I’m now in an ingrate position, trying to tell you about this book because I’m sure that any reader has different feelings and opinions about this lecture. “Norwegian Wood” (1987) is definitely that kind of story that can awake mixed and conflicting emotions.
Politics, sexuality and a youthful love story
Haruki Murakami writes down the story of a Japanese guy, Toru Watanabe and his love for Naoko, the girlfriend of his dead friend. Their complicated student relationship takes place into the strange atmosphere of the ‘60s and it is accompanied by sexual scenes, musical soirees in the student’s hall, images of death, big hopes and hard disappointments.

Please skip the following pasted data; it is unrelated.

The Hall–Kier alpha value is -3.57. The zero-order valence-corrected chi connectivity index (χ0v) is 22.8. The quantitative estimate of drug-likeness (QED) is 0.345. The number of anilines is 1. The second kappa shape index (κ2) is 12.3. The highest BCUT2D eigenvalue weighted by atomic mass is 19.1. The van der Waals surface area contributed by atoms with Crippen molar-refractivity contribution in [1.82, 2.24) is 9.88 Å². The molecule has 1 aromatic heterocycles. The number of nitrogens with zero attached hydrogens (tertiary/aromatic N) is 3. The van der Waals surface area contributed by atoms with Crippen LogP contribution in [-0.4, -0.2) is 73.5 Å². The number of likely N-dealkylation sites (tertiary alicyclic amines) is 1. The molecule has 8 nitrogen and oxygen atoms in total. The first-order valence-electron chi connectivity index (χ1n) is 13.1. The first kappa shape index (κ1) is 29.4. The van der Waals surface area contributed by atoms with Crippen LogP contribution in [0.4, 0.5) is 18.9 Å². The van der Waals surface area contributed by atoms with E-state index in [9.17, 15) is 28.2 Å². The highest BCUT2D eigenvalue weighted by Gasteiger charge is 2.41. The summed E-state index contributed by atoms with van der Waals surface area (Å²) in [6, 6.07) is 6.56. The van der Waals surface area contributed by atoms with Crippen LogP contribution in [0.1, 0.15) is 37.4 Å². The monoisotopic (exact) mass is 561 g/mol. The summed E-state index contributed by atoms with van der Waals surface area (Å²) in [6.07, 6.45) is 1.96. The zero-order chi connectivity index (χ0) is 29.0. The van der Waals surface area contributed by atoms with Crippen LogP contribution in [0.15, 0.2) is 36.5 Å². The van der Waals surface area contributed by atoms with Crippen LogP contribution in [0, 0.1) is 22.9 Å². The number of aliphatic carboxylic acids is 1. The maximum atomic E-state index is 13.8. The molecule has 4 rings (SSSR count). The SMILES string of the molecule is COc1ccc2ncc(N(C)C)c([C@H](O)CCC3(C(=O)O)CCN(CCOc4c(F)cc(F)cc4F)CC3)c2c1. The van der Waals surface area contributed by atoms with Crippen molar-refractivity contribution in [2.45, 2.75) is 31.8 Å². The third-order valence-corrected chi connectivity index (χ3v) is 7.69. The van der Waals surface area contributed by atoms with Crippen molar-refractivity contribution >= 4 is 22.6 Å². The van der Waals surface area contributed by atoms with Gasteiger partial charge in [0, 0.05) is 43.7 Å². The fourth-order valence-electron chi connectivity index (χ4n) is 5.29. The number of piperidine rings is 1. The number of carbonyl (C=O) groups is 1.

The book is written as a journal, with pretty many descriptions, deep thoughts, and carefully chosen words.
Even if it seems like an easy to read book, I wouldn’t recommend you to read it in a weekend, because you would superficially pass through important details. Take your time and enjoy, analyze and absorb one of Murakami’s best scripts.
Even if it didn’t win any prize, “Norwegian Book” became a runaway success in Japan and made Murakami a world-wide famous author.
The book was screened in 2010, by the director Tran Anh Hung.